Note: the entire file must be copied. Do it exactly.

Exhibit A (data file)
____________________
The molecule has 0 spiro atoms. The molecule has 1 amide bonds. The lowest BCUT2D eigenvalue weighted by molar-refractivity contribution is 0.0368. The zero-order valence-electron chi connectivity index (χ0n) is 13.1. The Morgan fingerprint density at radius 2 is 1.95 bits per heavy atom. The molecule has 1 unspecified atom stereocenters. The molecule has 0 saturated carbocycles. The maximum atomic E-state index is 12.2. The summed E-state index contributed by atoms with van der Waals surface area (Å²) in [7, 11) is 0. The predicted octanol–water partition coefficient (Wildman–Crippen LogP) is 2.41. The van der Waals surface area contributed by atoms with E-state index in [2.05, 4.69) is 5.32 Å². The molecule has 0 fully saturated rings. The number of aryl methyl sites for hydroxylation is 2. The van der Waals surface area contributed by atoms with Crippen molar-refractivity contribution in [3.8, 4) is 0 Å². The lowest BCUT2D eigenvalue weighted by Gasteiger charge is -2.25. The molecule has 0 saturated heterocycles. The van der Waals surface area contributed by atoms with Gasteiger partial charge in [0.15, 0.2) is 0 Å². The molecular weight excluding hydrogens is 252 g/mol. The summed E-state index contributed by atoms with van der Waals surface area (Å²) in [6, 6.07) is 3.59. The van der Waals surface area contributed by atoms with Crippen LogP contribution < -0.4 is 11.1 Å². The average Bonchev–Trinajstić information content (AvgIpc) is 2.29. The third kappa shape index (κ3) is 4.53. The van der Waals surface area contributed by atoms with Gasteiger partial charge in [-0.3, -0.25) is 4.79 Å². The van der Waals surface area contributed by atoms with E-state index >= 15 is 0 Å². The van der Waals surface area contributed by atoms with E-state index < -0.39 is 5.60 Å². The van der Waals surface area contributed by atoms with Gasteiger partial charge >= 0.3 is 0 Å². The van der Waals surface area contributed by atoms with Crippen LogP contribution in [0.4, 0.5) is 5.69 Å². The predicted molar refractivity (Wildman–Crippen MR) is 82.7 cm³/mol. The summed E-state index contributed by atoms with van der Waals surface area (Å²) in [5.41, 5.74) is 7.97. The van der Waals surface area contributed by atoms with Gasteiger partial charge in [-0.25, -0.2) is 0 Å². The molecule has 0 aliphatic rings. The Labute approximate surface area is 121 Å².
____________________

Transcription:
The molecule has 0 spiro atoms. The molecule has 1 amide bonds. The lowest BCUT2D eigenvalue weighted by molar-refractivity contribution is 0.0368. The zero-order valence-electron chi connectivity index (χ0n) is 13.1. The Morgan fingerprint density at radius 2 is 1.95 bits per heavy atom. The molecule has 1 unspecified atom stereocenters. The molecule has 0 saturated carbocycles. The maximum atomic E-state index is 12.2. The summed E-state index contributed by atoms with van der Waals surface area (Å²) in [7, 11) is 0. The predicted octanol–water partition coefficient (Wildman–Crippen LogP) is 2.41. The van der Waals surface area contributed by atoms with E-state index in [2.05, 4.69) is 5.32 Å². The molecule has 0 fully saturated rings. The number of aryl methyl sites for hydroxylation is 2. The van der Waals surface area contributed by atoms with Crippen molar-refractivity contribution in [3.8, 4) is 0 Å². The lowest BCUT2D eigenvalue weighted by Gasteiger charge is -2.25. The molecule has 0 saturated heterocycles. The van der Waals surface area contributed by atoms with Gasteiger partial charge in [0.15, 0.2) is 0 Å². The molecular weight excluding hydrogens is 252 g/mol. The summed E-state index contributed by atoms with van der Waals surface area (Å²) in [6, 6.07) is 3.59. The van der Waals surface area contributed by atoms with Crippen LogP contribution < -0.4 is 11.1 Å². The average Bonchev–Trinajstić information content (AvgIpc) is 2.29. The third kappa shape index (κ3) is 4.53. The van der Waals surface area contributed by atoms with Gasteiger partial charge in [-0.3, -0.25) is 4.79 Å². The van der Waals surface area contributed by atoms with E-state index >= 15 is 0 Å². The van der Waals surface area contributed by atoms with E-state index < -0.39 is 5.60 Å². The van der Waals surface area contributed by atoms with Gasteiger partial charge >= 0.3 is 0 Å². The van der Waals surface area contributed by atoms with Crippen LogP contribution in [0.4, 0.5) is 5.69 Å². The predicted molar refractivity (Wildman–Crippen MR) is 82.7 cm³/mol. The summed E-state index contributed by atoms with van der Waals surface area (Å²) in [5.41, 5.74) is 7.97. The van der Waals surface area contributed by atoms with Gasteiger partial charge in [-0.25, -0.2) is 0 Å². The molecule has 0 aliphatic rings. The Labute approximate surface area is 121 Å².